Can you help me sort out all the different types of hip implants so I can decide which one is best for me?
Today's hip replacement patients are getting implants at an earlier age and wearing them out faster than ever before. Some of that wear and tear is because today's seniors are active Baby Boomers (born between 1946 and 1964).
Choosing the best implant for your activity, lifestyle, and physical size isn't as easy as it might seem. There are four basic implant designs. Let's start with the metal-on-polyethylene implant.
This is probably the most commonly used hip implant. The socket has a plastic liner. The round head of the femur that fits into the socket is metal with a metal stem that sets down inside the femoral shaft to hold it in place. It's the least costly of all the types available. It goes in easily and doesn't have to be set into the bone exactly-so to have a good result. But there are some problems. Most notably, it wears out faster than other types and isn't as stable. Older adults who are fairly inactive are the best candidates for the metal-on-polyethylene implant type.
Next comes the ceramic-on-polyethylene. The plastic liner is the same as the one used in the metal-on-polyethylene implant. The difference here is in the material used for the stem and femoral head: ceramic instead of metal. Ceramic is hard and scratch resistant. That's important in keeping wear debris out of the joint. There is a risk that the ceramic will crack or fracture and it doesn't hold up as good as the ceramic-on-ceramic implants.
Those ceramic-on-ceramic surfaces have the lowest friction, roughness, and biologic reactivity. The surface is resistant to wear and tear so this type is used most often for younger, more active patients. And, of course, it can be used with anyone who has metal sensitivities. With both surfaces made of ceramic, there's an even greater risk of implant fracture. Pieces of the ceramic can get imbedded in the joint capsule making it difficult to remove the broken implant. The two other disadvantages of ceramic-on-ceramic are the cost (most expensive) and the fact that these implants can squeak loudly enough to be heard.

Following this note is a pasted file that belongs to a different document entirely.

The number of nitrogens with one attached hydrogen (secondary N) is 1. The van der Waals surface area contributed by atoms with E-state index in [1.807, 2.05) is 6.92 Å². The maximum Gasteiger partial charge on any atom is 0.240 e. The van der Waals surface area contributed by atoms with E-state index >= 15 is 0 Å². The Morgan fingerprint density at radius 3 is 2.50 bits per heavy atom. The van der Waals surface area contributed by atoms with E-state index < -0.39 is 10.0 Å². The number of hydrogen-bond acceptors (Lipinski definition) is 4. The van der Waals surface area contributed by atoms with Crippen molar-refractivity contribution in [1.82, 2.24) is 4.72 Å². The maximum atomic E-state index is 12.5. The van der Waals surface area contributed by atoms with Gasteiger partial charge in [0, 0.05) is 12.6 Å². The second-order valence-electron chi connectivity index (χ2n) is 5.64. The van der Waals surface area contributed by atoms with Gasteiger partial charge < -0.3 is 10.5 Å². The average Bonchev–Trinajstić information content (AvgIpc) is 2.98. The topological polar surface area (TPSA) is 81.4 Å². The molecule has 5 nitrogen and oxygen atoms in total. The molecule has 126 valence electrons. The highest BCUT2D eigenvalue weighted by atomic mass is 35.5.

The last choice with an equal number of pros and cons is the metal-on-metal implant. This type of implant does create tiny flecks of metal that enter the blood, urine, and organs and to which patients may react. This type of implant is not advised for women who can get pregnant or anyone with kidney disease. The implant is the most stable and gives more athletic adults greater freedom to run, jump, and participate in sports activities.
There isn't a perfect implant that can be used for everyone. Each type has its own advantages and disadvantages. The surgeon tries to make the best choice for each individual based on age, size, activity level, and sensitivity to materials (ceramic, plastic, metal).
Patients like you often want to participate in that selection process. Hopefully, this information will help you understand your surgeon's recommendations and come to a mutually agreeable selection.
Karim Elsharkawy, et al. Evolution of Bearing Surfaces in Total Hip Arthroplasty: A Review. In Current Orthopaedic Practice. March/April 2010. Vol. 21. No. 2. Pp. 198-208.
*Disclaimer:* The information contained herein is compiled from a variety of sources. It may not be complete or timely. It does not cover all diseases, physical conditions, ailments or treatments. The information should NOT be used in place of visit with your healthcare provider, nor should you disregard the advice of your health care provider because of any information you read in this topic.